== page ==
• Workers must be notified: Employers must notify workers of the monitoring, including its nature, extent and rationale, unless exceptional circumstances require covert monitoring.
  • Clear purpose: Employers must be clear about their purpose for monitoring. Further, they must not use the data collected under an existing purpose for a new purpose, unless it is compatible with the existing purpose in most circumstances.
  • DPIAs: Employers must carry out a data protection impact assessment for any monitoring that is likely to result in a high risk to the rights of workers and other data subjects. Further, employers should keep the need for an impact assessment under review. Even where these impact assessments are not mandatory, employers should consider carrying one out as good practice, as the process would help employers make better risk-based decisions and more clearly meet their data protection obligations.

Biometric data

In recognition of the universal trend to use technologies to enhance HR processes, the ICO has incorporated a section on biometric data (finger prints, face and voice recognition). In a workplace context, this might be used, for example, for processes such as monitoring access to buildings or restricted areas - an issue which has taken on greater significance with hybrid working and the need to know who is working where. If going down this route, the ICO warns that the processing of biometrics requires careful consideration. Challenges include:

  • being clear about why less intrusive alternatives are not being used and documenting the reasons for not doing so, which can be tricky because the HR processes like access control and security already have existing less intrusive methods which are mostly effective;
  • identifying a special category condition for processing, which is likely to be consent (notwithstanding that the difficulties surrounding consent are well-known, because of the deemed power imbalance between employers and employees); and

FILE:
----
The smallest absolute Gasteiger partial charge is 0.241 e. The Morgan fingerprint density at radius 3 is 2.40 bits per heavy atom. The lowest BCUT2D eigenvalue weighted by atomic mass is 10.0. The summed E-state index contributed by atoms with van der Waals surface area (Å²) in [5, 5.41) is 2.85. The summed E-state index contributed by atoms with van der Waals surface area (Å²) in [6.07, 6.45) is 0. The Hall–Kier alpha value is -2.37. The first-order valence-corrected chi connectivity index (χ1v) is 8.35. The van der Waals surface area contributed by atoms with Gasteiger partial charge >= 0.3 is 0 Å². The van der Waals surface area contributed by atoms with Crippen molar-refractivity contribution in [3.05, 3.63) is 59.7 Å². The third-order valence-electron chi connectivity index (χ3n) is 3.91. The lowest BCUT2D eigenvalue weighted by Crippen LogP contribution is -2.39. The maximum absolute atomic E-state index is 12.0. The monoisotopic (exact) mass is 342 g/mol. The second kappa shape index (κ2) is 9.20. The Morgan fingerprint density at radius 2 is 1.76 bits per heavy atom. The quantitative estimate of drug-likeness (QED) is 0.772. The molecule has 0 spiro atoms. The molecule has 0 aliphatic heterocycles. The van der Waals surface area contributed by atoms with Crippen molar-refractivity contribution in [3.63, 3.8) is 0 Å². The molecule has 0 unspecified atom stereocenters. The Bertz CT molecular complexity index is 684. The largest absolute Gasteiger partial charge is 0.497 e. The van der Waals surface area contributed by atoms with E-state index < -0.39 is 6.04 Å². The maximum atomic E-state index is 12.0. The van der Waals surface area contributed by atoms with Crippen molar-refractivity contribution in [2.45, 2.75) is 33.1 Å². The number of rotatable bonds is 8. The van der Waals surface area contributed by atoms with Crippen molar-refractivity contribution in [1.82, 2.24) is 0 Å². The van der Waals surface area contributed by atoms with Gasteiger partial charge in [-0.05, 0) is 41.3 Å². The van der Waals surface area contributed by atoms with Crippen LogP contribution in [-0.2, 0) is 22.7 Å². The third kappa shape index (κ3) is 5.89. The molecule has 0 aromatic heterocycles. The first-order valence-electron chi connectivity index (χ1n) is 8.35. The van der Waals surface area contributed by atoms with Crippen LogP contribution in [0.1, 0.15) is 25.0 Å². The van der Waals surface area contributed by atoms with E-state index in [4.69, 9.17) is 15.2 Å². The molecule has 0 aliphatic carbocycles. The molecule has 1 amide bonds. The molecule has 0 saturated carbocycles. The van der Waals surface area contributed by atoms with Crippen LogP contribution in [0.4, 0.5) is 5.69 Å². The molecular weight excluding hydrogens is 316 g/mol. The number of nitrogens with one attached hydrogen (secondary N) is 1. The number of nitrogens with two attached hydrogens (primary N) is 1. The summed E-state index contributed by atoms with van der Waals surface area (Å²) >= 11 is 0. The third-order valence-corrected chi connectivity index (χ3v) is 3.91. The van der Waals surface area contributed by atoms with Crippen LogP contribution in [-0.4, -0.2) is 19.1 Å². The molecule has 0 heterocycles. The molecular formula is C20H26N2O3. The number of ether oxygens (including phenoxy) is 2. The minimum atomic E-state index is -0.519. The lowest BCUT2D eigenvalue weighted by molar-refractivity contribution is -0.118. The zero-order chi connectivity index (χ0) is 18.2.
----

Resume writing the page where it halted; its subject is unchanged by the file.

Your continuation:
• providing those employees who do not consent with an alternative, without any detriment, which is required.

The requirement to provide an alternative may be problematic in this context.  For example, it could mean that an employer who introduces biometric access to laptops and other devices, to enhance security, would still be required to offer an alternative. Simply offering an alternative of a strong password may well defeat the purposes of introducing biometric access (i.e. to offer stronger protection against the risk of compromised passwords), so other solutions would need to be considered (e.g. multi-factor authentication).

Next Steps

  • The previous guidance was a well-thumbed volume for those in HR and employment relations whose day jobs encountered aspects of employee-related data protection. It is worth reviewing this draft as monitoring can be highly technical but this publication is very accessible with helpful examples.
  • There is no need to make changes to data protection policies and training at this stage but the monitoring sections should be reviewed to identify gaps and areas which could be improved.
  • Discuss with relevant stakeholders whether there are any recent working practices e.g. in relation to hybrid working or monitoring the presence of workers in workplaces that need to be incorporated into data protection polices and communicated to workers.
  • Consider whether to respond to the consultation, particularly in respect of those areas of your business which you feel are not clearly or adequately covered. If you would like to submit responses, you can do so by completing the survey for the draft guidance and / or the survey for the draft impact scoping document. Alternatively, you can download the survey for the draft guidance and / or the survey for the draft impact scoping document and email them to